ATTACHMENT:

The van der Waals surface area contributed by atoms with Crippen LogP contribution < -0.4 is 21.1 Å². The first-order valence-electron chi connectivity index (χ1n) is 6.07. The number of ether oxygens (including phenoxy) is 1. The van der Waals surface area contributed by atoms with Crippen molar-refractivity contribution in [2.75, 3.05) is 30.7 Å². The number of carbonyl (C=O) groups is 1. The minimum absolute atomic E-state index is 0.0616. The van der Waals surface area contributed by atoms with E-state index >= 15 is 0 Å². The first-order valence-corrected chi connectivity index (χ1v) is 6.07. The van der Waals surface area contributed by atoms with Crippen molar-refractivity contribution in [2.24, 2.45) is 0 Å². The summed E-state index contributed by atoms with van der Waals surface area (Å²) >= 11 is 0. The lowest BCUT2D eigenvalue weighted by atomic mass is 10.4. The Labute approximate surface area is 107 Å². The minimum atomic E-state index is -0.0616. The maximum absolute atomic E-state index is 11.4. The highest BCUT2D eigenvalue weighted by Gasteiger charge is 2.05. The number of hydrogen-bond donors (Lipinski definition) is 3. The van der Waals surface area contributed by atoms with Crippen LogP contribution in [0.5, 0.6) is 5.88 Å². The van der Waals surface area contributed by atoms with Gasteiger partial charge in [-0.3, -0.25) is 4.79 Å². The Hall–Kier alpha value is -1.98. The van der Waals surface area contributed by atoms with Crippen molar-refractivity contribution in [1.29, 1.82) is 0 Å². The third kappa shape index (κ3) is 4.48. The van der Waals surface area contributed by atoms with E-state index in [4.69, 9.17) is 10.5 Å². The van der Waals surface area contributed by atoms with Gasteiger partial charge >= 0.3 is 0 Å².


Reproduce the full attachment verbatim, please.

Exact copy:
The van der Waals surface area contributed by atoms with Crippen LogP contribution < -0.4 is 21.1 Å². The first-order valence-electron chi connectivity index (χ1n) is 6.07. The number of ether oxygens (including phenoxy) is 1. The van der Waals surface area contributed by atoms with Crippen molar-refractivity contribution in [2.75, 3.05) is 30.7 Å². The number of carbonyl (C=O) groups is 1. The minimum absolute atomic E-state index is 0.0616. The van der Waals surface area contributed by atoms with E-state index >= 15 is 0 Å². The first-order valence-corrected chi connectivity index (χ1v) is 6.07. The van der Waals surface area contributed by atoms with Crippen molar-refractivity contribution in [2.24, 2.45) is 0 Å². The summed E-state index contributed by atoms with van der Waals surface area (Å²) >= 11 is 0. The lowest BCUT2D eigenvalue weighted by atomic mass is 10.4. The Labute approximate surface area is 107 Å². The minimum atomic E-state index is -0.0616. The maximum absolute atomic E-state index is 11.4. The highest BCUT2D eigenvalue weighted by Gasteiger charge is 2.05. The number of hydrogen-bond donors (Lipinski definition) is 3. The van der Waals surface area contributed by atoms with Crippen LogP contribution in [0.5, 0.6) is 5.88 Å². The van der Waals surface area contributed by atoms with Gasteiger partial charge in [-0.3, -0.25) is 4.79 Å². The Hall–Kier alpha value is -1.98. The van der Waals surface area contributed by atoms with Crippen molar-refractivity contribution in [1.29, 1.82) is 0 Å². The third kappa shape index (κ3) is 4.48. The van der Waals surface area contributed by atoms with E-state index in [4.69, 9.17) is 10.5 Å². The van der Waals surface area contributed by atoms with Gasteiger partial charge >= 0.3 is 0 Å².